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Film Review

By Frederic and Mary Ann Brussat

 

28 Days
Directed by Betty Thomas
Sony Pictures Home Entertainment 04/00 DVD/VHS Feature Film
PG-13 mature thematic elements involving substance abuse, language, sensuality

Addiction is based on a dis-ease within individuals that makes them vulnerable to mood changes of all kinds. Those given to perfectionism, approval seeking, mismanaged anger, and a tendency to live in self-delusion seem to be predisposed to a variety of addictive behaviors.

Gwen Cummings (Sandra Bullock) is a New York writer who, along with her boyfriend Jasper (Dominic West), tries to cram into her life as much fun as possible. The lubricant is liquor. After showing up late and drunk for her sister's (Elizabeth Perkins) wedding, Gwen drinks even more at the reception and ends up collapsing into the wedding cake, then driving off in the limo and crashing into a suburban porch. The judge orders her to enter a 28-day rehab program at a place called Serenity Glen.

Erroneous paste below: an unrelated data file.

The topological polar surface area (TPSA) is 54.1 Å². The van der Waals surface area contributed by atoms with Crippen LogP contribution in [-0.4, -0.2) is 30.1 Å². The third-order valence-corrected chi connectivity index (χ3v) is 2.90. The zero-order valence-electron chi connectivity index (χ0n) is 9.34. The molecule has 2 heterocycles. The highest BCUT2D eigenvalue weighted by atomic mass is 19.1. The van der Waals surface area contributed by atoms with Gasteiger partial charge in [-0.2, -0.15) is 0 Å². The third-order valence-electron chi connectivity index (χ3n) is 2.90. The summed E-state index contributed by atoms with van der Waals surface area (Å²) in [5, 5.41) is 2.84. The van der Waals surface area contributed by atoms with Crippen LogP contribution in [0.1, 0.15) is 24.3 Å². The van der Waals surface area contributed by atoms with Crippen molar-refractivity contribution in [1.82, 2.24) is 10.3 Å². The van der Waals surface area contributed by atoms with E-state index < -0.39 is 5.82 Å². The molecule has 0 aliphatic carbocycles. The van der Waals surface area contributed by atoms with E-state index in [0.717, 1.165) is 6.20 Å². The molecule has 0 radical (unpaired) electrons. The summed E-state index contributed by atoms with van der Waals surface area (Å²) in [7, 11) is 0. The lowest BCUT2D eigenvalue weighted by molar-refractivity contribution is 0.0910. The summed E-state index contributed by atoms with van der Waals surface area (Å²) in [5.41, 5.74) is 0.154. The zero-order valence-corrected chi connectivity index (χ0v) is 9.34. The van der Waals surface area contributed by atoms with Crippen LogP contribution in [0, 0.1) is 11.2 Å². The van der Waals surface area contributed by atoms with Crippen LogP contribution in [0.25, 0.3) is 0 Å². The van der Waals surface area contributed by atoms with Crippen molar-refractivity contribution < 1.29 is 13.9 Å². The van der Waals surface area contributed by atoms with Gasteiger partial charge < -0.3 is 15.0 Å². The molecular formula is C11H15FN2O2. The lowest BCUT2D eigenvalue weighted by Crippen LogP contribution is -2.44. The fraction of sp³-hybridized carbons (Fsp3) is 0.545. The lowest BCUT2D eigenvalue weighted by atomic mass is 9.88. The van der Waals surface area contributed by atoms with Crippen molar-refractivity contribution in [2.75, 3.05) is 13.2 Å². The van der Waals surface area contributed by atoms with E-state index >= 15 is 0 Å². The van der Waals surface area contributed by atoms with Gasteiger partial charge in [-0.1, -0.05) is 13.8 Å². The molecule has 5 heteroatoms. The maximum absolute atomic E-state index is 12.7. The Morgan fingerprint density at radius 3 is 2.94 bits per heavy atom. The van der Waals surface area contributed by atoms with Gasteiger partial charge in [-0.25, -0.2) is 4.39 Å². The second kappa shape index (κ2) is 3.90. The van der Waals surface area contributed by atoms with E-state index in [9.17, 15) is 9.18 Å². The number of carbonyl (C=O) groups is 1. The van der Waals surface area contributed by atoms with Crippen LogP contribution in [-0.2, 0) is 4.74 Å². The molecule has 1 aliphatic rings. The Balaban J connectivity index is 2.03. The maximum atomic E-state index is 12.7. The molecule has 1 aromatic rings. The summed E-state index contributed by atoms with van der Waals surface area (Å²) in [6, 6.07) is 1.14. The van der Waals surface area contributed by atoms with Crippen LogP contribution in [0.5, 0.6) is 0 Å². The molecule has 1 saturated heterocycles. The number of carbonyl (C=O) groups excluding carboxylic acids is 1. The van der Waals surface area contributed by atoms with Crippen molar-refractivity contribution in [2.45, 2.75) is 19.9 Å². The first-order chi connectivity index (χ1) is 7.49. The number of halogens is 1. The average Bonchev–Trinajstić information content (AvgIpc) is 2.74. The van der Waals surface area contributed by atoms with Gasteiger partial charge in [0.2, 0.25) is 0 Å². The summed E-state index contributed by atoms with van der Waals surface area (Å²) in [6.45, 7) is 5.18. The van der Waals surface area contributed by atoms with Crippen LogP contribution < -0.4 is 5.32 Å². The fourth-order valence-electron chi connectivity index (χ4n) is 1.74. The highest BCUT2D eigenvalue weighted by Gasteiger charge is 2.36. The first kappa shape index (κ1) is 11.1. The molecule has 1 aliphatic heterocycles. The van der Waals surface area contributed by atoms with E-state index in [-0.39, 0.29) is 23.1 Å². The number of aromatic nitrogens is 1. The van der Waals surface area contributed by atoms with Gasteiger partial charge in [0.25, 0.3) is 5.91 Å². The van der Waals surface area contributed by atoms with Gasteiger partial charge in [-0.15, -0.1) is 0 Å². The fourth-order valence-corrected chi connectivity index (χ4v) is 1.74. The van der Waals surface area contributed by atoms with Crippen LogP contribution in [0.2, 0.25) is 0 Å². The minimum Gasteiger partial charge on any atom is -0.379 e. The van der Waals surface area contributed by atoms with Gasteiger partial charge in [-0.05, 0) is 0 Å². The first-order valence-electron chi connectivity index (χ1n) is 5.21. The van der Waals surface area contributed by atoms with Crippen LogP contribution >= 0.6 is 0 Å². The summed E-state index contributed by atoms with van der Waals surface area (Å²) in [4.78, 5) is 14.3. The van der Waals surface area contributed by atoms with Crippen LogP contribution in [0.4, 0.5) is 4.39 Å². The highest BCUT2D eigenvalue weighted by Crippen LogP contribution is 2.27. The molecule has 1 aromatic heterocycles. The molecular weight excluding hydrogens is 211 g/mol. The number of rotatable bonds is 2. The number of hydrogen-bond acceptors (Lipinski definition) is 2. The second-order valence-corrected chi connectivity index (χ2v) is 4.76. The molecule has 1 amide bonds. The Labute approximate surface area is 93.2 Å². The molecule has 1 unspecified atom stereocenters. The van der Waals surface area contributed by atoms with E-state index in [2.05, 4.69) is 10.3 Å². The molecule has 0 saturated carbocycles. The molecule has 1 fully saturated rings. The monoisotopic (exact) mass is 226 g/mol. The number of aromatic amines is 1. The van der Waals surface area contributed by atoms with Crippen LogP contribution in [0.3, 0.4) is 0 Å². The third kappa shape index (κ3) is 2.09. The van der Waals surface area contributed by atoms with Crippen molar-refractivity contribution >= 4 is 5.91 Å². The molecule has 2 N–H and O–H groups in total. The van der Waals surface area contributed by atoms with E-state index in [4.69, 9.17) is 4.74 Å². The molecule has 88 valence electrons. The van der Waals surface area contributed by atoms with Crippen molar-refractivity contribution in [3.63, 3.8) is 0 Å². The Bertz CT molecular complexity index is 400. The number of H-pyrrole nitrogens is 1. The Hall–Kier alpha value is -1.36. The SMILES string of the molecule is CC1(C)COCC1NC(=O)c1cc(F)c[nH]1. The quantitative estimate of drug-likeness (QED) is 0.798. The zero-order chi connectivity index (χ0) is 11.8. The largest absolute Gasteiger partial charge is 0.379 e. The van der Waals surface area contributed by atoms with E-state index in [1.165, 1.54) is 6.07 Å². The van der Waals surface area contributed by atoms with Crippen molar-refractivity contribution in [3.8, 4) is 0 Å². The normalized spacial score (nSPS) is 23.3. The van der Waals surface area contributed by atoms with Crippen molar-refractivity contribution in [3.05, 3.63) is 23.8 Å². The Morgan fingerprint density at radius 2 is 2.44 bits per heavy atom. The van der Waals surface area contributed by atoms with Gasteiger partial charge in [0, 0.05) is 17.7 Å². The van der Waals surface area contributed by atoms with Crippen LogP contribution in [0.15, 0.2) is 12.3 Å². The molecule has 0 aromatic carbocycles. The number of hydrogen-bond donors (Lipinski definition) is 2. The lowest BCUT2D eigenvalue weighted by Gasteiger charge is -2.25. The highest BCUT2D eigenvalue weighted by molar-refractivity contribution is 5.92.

In the comic screenplay by Susannah Grant (Erin Brockovich), this out-of-control young woman is forced to come face-to-face with her self-destructive lifestyle and her addiction to alcohol and mood enhancing pills. The counselor (Steve Buscemi) at the rehab center is quite patient with Gwen, given her attitude of superiority over the other participants in the program, including Gerhardt (Alan Tudyk), Oliver (Michael O'Malley), Andrea (Azura Skye), and Roshand (Marianne Jean-Baptiste). She eventually loosens up and realizes they are fellow travelers on the road to recovery. Much to her surprise, Gwen falls under the spell of Eddie (Viggo Mortensen), a baseball star with a sex addiction. They are both struggling to let go of a self-centered and irresponsible way of life. By emphasizing the foibles and vulnerabilities of these characters, director Betty Thomas draws us into their valiant efforts to change their behavior and become new persons.

 

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by Frederic and Mary Ann Brussat
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